Most Popular Stories
- Bathhouse working group suggests city start process to rename Barton Springs
- Demography map shows 90,000 new housing units wasn’t enough for Austin’s growth
- Austin Energy says e-bike rebate program on track to double in size
- Austin throws $2.6 million more into project converting hotel into housing for elderly people without homes
- Staff, City Council continue to work on HOME initiative
Discover News By District
Neighborhoods suspicious of new comprehensive plan
Friday, February 20, 2009 by Kimberly Reeves
Planning Commissioner Saundra Kirk is looking for a solution to one of the main objections to the city’s upcoming comprehensive plan overhaul: Neighborhoods fear the city’s new strategy for growth will supplant 10 years of neighborhood planning.
That concern was the first topic of discussion on the agenda at the Neighborhood Plan Committee of the Planning Commission this week. Kirk suggested the committee could serve as an interface between the plan consultant and neighborhood contact teams. She also suggested the committee could serve as a sounding board for general issues that had “gotten stuck” in the city’s planning process, such as where to put affordable housing.
“Neighborhood plans are organic tools. They’re not something you can download,” Kirk said. “With neighborhood plans, you have a live ‘on the ground’ feeling with neighborhoods and neighborhood issues. I think sharing neighborhood planning with the consultant is really helping them decide a direction they want to go in, and to facilitate an exchange between the neighborhoods and the teams.”
Chair Dave Sullivan added a couple of other reasons: There is a strong relationship between city efforts and regional plans, such as CAMPO’s commitment to “nodal” development, and the committee could help a consultant understand where these overlap.
And Sullivan said it would make no sense for the city to waste the time and effort that went in to neighborhood plans. “We’ve probably spent millions on neighborhood plans, and our consultant has limited resources,” Sullivan said. “It would be a shame to waste the product of our neighborhood plans. I’m not a fan of everything we’ve done, but I don’t want to waste what we’ve done. We need to make sure the work of the last 10 years is incorporated into the comprehensive plan.”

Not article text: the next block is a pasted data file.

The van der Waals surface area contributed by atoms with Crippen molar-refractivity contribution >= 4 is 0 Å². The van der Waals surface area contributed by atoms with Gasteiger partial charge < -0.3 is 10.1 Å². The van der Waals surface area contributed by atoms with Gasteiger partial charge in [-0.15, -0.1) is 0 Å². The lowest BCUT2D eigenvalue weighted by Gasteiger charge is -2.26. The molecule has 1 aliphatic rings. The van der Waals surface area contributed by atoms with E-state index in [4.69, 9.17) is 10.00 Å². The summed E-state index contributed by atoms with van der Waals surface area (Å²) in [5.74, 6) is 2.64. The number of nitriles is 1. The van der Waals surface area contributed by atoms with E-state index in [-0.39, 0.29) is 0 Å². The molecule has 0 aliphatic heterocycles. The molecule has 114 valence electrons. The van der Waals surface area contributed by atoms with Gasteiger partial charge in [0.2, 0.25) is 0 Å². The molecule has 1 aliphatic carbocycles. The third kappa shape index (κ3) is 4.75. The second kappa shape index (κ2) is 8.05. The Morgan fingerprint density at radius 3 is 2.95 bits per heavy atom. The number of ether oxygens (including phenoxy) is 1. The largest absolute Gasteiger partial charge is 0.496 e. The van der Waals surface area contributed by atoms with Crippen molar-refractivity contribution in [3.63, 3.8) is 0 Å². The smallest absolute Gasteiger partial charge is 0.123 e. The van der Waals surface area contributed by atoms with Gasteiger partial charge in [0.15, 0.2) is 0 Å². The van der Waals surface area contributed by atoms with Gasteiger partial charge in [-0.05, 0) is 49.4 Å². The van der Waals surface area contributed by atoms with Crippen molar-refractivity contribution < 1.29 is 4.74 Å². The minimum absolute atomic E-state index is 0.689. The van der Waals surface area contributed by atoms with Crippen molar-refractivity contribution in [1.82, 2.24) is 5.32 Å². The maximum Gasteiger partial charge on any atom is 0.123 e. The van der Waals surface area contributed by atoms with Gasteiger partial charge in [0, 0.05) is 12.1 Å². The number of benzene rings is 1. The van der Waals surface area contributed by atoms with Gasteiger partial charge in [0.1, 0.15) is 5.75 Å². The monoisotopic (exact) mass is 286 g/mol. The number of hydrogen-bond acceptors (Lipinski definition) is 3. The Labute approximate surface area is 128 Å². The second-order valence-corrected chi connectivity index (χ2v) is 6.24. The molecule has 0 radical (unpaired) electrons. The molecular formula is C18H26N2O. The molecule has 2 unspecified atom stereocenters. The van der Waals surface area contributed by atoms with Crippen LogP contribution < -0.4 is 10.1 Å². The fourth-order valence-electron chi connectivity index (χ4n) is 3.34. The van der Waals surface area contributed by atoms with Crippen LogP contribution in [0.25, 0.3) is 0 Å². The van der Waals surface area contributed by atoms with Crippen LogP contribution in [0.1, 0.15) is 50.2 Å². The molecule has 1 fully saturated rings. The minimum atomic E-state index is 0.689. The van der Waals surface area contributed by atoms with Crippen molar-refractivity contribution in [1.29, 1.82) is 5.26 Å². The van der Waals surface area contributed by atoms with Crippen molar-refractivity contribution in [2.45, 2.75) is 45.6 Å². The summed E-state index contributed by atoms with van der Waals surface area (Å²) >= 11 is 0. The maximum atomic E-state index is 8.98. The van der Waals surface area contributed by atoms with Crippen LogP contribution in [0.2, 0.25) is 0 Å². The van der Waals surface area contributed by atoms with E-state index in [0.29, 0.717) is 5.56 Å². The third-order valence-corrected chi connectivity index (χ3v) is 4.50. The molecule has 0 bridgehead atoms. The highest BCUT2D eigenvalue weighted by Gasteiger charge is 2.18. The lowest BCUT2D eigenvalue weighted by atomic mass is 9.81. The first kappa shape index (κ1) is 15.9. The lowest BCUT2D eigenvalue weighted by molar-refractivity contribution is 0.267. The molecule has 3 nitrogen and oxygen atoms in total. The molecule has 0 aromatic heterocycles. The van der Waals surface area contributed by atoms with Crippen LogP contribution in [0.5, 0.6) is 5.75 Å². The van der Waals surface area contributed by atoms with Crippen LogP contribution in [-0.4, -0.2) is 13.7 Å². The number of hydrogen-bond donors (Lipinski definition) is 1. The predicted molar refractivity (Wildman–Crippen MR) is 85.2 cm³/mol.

Kirk said the comprehensive plan would be an ideal time to broach the tough issues, like what criteria would determine where vital, but not desirable, functions and structures would be built in the city. Kirk also spoke of the need to make sure affordable housing was spread across the city rather than dumped on one neighborhood simply because the land prices were low.
“We talk a lot about spreading affordability over the city,” Kirk said, noting that affordable housing typically does not go into
Sullivan related a story where a developer couldn’t find a place to put non-subsidized senior housing. The neighborhood looked street by street to find a spot, Sullivan said. No one wanted the housing, even though it would have been an upscale project. Still, it was multi-family housing, and the community was opposed.
Neighborhoods often want commissions and the Council to stand tough on the suggested Future Land Use Maps, or FLUMs. They want neighborhood plans to be respected when zoning changes are proposed, Kirk said. He suggested it might be time to come up with a document that could back up zoning decisions, instead of leaving the perception that all decisions were political.
Committee member Paula Hui agreed and said it was useful for committee members to educate themselves on the issue, even if it was only to be able to discuss and share knowledge with neighborhood contact teams. The comprehensive plan could provide an ideal catalyst to broaden the reach of the Planning Commission committee, Hiu said. Commissioner Clint Small agreed, saying it would be useful to provide a meeting, once a month, to get information out to contact teams.
Lisa Harris of the Austin Neighborhoods Council agreed, but suggested that invitations not be limited to contact teams. In an ANC survey last year, smaller neighborhoods in larger neighborhood planning areas had expressed a fear their voices would not be heard in the context of planning and zoning decisions.
Neighborhood planning manager Carol Haywood said once Council selects the consultant for the comprehensive plan on Feb. 26, contract negotiations will begin. The first task of that consultant team, once contract negotiations are done, will be to create a community outreach plan. Committee members agreed that would be an ideal time to make contact with the city planning process.
You're a community leader
And we’re honored you look to us for serious, in-depth news. You know a strong community needs local and dedicated watchdog reporting. We’re here for you and that won’t change. Now will you take the powerful next step and support our nonprofit news organization?